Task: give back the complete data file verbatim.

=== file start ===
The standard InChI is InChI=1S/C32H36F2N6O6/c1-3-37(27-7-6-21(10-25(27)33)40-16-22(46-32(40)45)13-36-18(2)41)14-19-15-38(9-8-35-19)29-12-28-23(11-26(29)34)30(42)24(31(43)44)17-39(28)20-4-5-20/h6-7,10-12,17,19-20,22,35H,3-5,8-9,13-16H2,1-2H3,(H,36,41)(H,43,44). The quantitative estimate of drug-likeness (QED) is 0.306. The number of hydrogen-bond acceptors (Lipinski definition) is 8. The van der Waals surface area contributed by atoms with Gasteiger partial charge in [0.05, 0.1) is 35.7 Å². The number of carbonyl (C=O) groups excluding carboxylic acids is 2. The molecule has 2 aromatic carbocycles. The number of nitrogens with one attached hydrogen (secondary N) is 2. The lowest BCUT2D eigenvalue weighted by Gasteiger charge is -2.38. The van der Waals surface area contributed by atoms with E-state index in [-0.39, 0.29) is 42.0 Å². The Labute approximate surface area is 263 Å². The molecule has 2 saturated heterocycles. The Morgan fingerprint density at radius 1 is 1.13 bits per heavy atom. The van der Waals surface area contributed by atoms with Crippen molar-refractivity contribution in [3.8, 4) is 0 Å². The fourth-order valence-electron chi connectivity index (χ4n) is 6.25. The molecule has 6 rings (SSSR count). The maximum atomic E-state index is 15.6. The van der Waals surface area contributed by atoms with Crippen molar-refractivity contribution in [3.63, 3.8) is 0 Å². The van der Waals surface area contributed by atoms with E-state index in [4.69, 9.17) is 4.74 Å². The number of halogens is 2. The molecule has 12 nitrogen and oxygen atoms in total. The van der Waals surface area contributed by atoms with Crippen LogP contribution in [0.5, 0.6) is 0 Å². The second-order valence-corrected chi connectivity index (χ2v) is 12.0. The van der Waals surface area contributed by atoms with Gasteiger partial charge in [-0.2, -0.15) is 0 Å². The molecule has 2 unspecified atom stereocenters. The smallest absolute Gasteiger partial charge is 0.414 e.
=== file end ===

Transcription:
The standard InChI is InChI=1S/C32H36F2N6O6/c1-3-37(27-7-6-21(10-25(27)33)40-16-22(46-32(40)45)13-36-18(2)41)14-19-15-38(9-8-35-19)29-12-28-23(11-26(29)34)30(42)24(31(43)44)17-39(28)20-4-5-20/h6-7,10-12,17,19-20,22,35H,3-5,8-9,13-16H2,1-2H3,(H,36,41)(H,43,44). The quantitative estimate of drug-likeness (QED) is 0.306. The number of hydrogen-bond acceptors (Lipinski definition) is 8. The van der Waals surface area contributed by atoms with Gasteiger partial charge in [0.05, 0.1) is 35.7 Å². The number of carbonyl (C=O) groups excluding carboxylic acids is 2. The molecule has 2 aromatic carbocycles. The number of nitrogens with one attached hydrogen (secondary N) is 2. The lowest BCUT2D eigenvalue weighted by Gasteiger charge is -2.38. The van der Waals surface area contributed by atoms with E-state index in [-0.39, 0.29) is 42.0 Å². The Labute approximate surface area is 263 Å². The molecule has 2 saturated heterocycles. The Morgan fingerprint density at radius 1 is 1.13 bits per heavy atom. The van der Waals surface area contributed by atoms with Crippen molar-refractivity contribution in [3.8, 4) is 0 Å². The fourth-order valence-electron chi connectivity index (χ4n) is 6.25. The molecule has 6 rings (SSSR count). The maximum atomic E-state index is 15.6. The van der Waals surface area contributed by atoms with Crippen molar-refractivity contribution in [3.63, 3.8) is 0 Å². The van der Waals surface area contributed by atoms with E-state index in [4.69, 9.17) is 4.74 Å². The number of halogens is 2. The molecule has 12 nitrogen and oxygen atoms in total. The van der Waals surface area contributed by atoms with Crippen LogP contribution in [0.5, 0.6) is 0 Å². The second-order valence-corrected chi connectivity index (χ2v) is 12.0. The van der Waals surface area contributed by atoms with Gasteiger partial charge in [-0.2, -0.15) is 0 Å². The molecule has 2 unspecified atom stereocenters. The smallest absolute Gasteiger partial charge is 0.414 e.